I will give a run down on what I found, as it may be helpful if some else decides to do the same at some time in the future.

    I made plywood dams and divided up the space between the mast and tabernacle in the manner suggested by David. But I was unable to fit them nicely, watertight and coved with modelling clay – because with the mast lying in place I could not get my fingers down into the space to do that. Instead I put plumber's silicone rubber around all the edges, stuck the dams in place and settled the mast in position, hoping the silicone rubber would set, hold everything in position and contain the urethane when I poured it. It was a mistake. It worked all right, but the silicone rubber stuck so well to the aluminium surfaces that it was a very tedious job to clean up afterwards, and also made the finished urethane casting a little rough around some of the edges. After the dams were set in place I used a rather expensive spray can product to coat the inside of all the casting surfaces with a release agent – and this worked extremely well, the castings later came away beautifully, by comparison with the silicone rubber which had stuck firmly to the dry aluminium as described above.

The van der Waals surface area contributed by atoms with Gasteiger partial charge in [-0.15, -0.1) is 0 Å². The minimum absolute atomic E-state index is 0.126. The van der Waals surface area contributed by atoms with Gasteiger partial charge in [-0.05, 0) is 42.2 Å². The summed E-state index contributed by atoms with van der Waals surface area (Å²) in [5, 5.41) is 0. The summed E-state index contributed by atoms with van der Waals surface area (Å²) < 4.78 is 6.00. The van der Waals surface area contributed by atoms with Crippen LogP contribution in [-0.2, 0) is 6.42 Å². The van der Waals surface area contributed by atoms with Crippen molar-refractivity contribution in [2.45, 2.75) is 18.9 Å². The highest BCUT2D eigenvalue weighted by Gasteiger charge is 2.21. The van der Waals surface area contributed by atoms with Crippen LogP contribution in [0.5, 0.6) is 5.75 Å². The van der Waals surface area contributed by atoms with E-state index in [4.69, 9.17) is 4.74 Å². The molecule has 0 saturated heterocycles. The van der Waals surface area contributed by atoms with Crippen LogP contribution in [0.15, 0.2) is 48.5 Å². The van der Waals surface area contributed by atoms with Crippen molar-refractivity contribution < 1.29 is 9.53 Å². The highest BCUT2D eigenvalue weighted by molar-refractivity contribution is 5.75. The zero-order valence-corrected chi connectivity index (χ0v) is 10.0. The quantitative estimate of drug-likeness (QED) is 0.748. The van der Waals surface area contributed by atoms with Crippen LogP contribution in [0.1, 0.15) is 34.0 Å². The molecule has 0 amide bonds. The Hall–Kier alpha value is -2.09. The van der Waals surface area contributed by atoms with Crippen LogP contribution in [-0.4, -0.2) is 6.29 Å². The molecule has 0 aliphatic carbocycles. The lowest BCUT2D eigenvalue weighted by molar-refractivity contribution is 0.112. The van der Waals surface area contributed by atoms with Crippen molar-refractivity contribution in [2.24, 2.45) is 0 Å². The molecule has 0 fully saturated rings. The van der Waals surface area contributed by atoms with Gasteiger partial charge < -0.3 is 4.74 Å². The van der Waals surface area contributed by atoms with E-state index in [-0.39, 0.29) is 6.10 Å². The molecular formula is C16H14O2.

(As an aside, David pointed out the value of having the tabernacle sides flaring slightly to allow the castings to pop out. As it happens, due to slight inaccuracy, the sides of my tabernacle do flare out, by about 1mm. But it would not matter in this case. Due to the shape of the castings and the flexibility of the rubber, they can be deformed and easily removed from the mould. I suspect even negative flaring would not have caused a problem - in this case – though a solid block might not pop out so easily.)